A Hong Kong company, E-Ser Electronic Co., claims to have completed Lightning cables compatible with both iOS 7 and allegedly new Lightning authentication chips found inside the iPhone 5c and iPhone 5s. The claims haven’t been verified, but are still notable, as non-certified Lightning accessories began to invoke warnings and charging malfunctions after iOS 7 was released.
Susan Bennett, an Atlanta-area voice actress, has revealed herself as the original voice of Siri. Though Apple won’t confirm Bennett as the voice, CNN reports, “Professionals who know her voice, have worked with her and represent her legally say she is Siri. And an audio-forensics expert with 30 years of experience has studied both voices and says he is ‘100%’ certain the two are the same.” Though Siri didn’t debut until Oct. 4, 2011 during the unveiling of the iPhone 4S, Bennett unknowingly recorded voice samples for the virtual assistant in July 2005. Under contract with ScanSoft, Bennett recorded samples for four hours a day that month. Bennett didn’t find out she was Siri’s voice until the iPhone 4S was released. A colleague with the new phone emailed Bennett, asking if she was Siri. Bennett checked Apple’s website to hear the audio. “Oh, I knew,” she said. “It’s obviously me. It’s my voice.”
Apple has released iTunes 11.1.1, which fixes a problem with deleted podcasts and resolves an issue that may cause iTunes Extras to display incorrectly. The minor update can be downloaded at iTunes.com, or installed through the OS X App Store.
Apple has acquired personal assistant app Cue, according to numerous reports. The acquisition has cost Apple at least $35 million, as reported by Apple Insider, while TechCrunch reports the app sold for somewhere between $40 million to $60 million. Cue recently shut down its app, which was capable of culling information from your e-mails and social media accounts to provide a daily agenda, as well as offering a searchable collection of your personal online information. Conceivably, Cue could bolster Apple’s iOS 7 notifications and Siri features. In response to inquiries, Apple released its typical acquisition statement: “Apple buys smaller technology companies from time to time, and we generally do not discuss our purpose or plans.”
There have been reports of the iPhone 5s motion sensors showing incorrect values — one particular MacRumors thread goes on for 20 pages — and today Gizmodo demonstrated that the sensors are off when compared to a level. The report found the gyroscope was a few degrees off, and that the compass on the iPhone 5 had a “more accurate measurement” compared to the 5s.
In confirming the findings, we found similar issues when testing the iPhone 5s sensor in multiple phones: measurements were two to three degrees off, in both portrait and landscape mode, and when the iPhone 5s was placed flat on an even surface. It’s unknown at this point whether the issues are hardware- or software-specific, and whether an iOS update will correct them.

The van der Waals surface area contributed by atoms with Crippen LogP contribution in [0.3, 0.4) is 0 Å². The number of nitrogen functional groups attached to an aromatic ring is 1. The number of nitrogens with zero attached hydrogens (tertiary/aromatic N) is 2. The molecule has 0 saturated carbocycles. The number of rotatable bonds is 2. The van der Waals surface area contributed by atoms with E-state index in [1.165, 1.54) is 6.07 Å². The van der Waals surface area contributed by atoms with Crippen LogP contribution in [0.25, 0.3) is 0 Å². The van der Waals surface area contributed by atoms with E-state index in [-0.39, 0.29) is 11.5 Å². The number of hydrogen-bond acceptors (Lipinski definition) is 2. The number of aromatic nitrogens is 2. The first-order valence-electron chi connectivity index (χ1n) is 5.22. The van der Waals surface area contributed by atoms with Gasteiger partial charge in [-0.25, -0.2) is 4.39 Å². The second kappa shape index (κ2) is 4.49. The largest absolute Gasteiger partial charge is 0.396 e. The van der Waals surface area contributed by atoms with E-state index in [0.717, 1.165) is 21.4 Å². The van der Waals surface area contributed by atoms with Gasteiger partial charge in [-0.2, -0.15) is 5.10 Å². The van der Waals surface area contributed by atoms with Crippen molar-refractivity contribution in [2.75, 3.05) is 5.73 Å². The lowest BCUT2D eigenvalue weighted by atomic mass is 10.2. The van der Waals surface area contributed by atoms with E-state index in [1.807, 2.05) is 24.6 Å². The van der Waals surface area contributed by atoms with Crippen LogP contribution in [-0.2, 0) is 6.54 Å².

Sega’s The Cave ($5) is an adventure game from Double Fine Productions and Monkey Island creator Ron Gilbert. The Cave was previously released for PlayStation 3, Xbox 360, and Wii U, just now making its iOS debut. Players explore a sprawling cave using a team. Users pick three explorers out of seven, all with their own personalities, talents, and motivations. The gameplay dynamics are similar to Gilbert’s Maniac Mansion, an absolute classic from 1987.
Goodnight Mo ($3) is a new interactive pop-up book from StoryToys Entertainment. The short book shows a little monster named Mo getting ready for bed. He takes a bath, goes to the bathroom, and brushes his teeth before settling down for the night. It’s designed to help establish a bedtime routine for youngsters, who can have fun interacting with the various elements of the book. The app can read the book aloud to kids, or let them read it for themselves. Narration is available in English, French, German, and Spanish.
A number of schools across the U.S. have found that upgrading their student-used iPads to iOS 7 removed previous supervision profiles on the devices, AllThingsD reports. Losing the filters cleared any restrictions administrators put on the devices. Administrators also lost remote management privileges due to the upgrade. In response, some schools have changed network settings to stop iPads from updating to iOS 7. Apple is working toward a resolution. “Some business and education users have reported that their supervised devices have reverted to unsupervised when they upgrade to iOS 7,” Apple spokeswoman Trudy Muller said. “We are aware of this issue, and will have a fix this month.”
Apple’s fifth-generation iPad and second-generation iPad mini will both have 8MP cameras with larger apertures, according to KGI analyst Ming-Chi Kuo. Kuo expects both devices to launch this year. Another report from earlier today expressed doubt that the second-generation iPad mini would launch this year — and if it is released in 2013, it may only be available in limited quantities. While all analyst predictions should be viewed with some skepticism, Kuo has been fairly accurate in the past. [via 9to5Mac]